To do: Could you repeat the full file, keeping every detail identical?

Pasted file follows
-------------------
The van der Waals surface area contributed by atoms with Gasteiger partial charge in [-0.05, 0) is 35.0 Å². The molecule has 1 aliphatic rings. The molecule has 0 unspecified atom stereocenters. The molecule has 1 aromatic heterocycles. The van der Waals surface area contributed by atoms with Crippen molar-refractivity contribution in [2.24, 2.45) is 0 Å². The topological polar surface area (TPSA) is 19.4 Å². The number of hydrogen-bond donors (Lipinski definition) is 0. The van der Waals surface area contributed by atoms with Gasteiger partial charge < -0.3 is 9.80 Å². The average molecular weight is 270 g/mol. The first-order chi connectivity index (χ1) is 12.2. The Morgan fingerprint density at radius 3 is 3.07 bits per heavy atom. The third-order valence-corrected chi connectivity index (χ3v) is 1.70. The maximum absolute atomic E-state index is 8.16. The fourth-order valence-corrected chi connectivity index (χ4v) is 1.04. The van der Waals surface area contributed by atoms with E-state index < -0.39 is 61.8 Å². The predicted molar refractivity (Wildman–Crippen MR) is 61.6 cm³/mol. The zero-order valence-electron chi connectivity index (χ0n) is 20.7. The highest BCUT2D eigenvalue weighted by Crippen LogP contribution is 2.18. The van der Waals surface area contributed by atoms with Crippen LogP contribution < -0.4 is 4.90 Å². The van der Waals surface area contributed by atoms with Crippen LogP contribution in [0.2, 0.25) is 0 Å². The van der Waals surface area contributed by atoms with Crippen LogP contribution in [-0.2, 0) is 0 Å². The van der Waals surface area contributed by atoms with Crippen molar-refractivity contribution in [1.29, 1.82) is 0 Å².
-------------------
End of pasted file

The van der Waals surface area contributed by atoms with Gasteiger partial charge in [-0.05, 0) is 35.0 Å². The molecule has 1 aliphatic rings. The molecule has 0 unspecified atom stereocenters. The molecule has 1 aromatic heterocycles. The van der Waals surface area contributed by atoms with Crippen molar-refractivity contribution in [2.24, 2.45) is 0 Å². The topological polar surface area (TPSA) is 19.4 Å². The number of hydrogen-bond donors (Lipinski definition) is 0. The van der Waals surface area contributed by atoms with Gasteiger partial charge < -0.3 is 9.80 Å². The average molecular weight is 270 g/mol. The first-order chi connectivity index (χ1) is 12.2. The Morgan fingerprint density at radius 3 is 3.07 bits per heavy atom. The third-order valence-corrected chi connectivity index (χ3v) is 1.70. The maximum absolute atomic E-state index is 8.16. The fourth-order valence-corrected chi connectivity index (χ4v) is 1.04. The van der Waals surface area contributed by atoms with E-state index < -0.39 is 61.8 Å². The predicted molar refractivity (Wildman–Crippen MR) is 61.6 cm³/mol. The zero-order valence-electron chi connectivity index (χ0n) is 20.7. The highest BCUT2D eigenvalue weighted by Crippen LogP contribution is 2.18. The van der Waals surface area contributed by atoms with Crippen LogP contribution < -0.4 is 4.90 Å². The van der Waals surface area contributed by atoms with Crippen LogP contribution in [0.2, 0.25) is 0 Å². The van der Waals surface area contributed by atoms with Crippen LogP contribution in [-0.2, 0) is 0 Å². The van der Waals surface area contributed by atoms with Crippen molar-refractivity contribution in [1.29, 1.82) is 0 Å².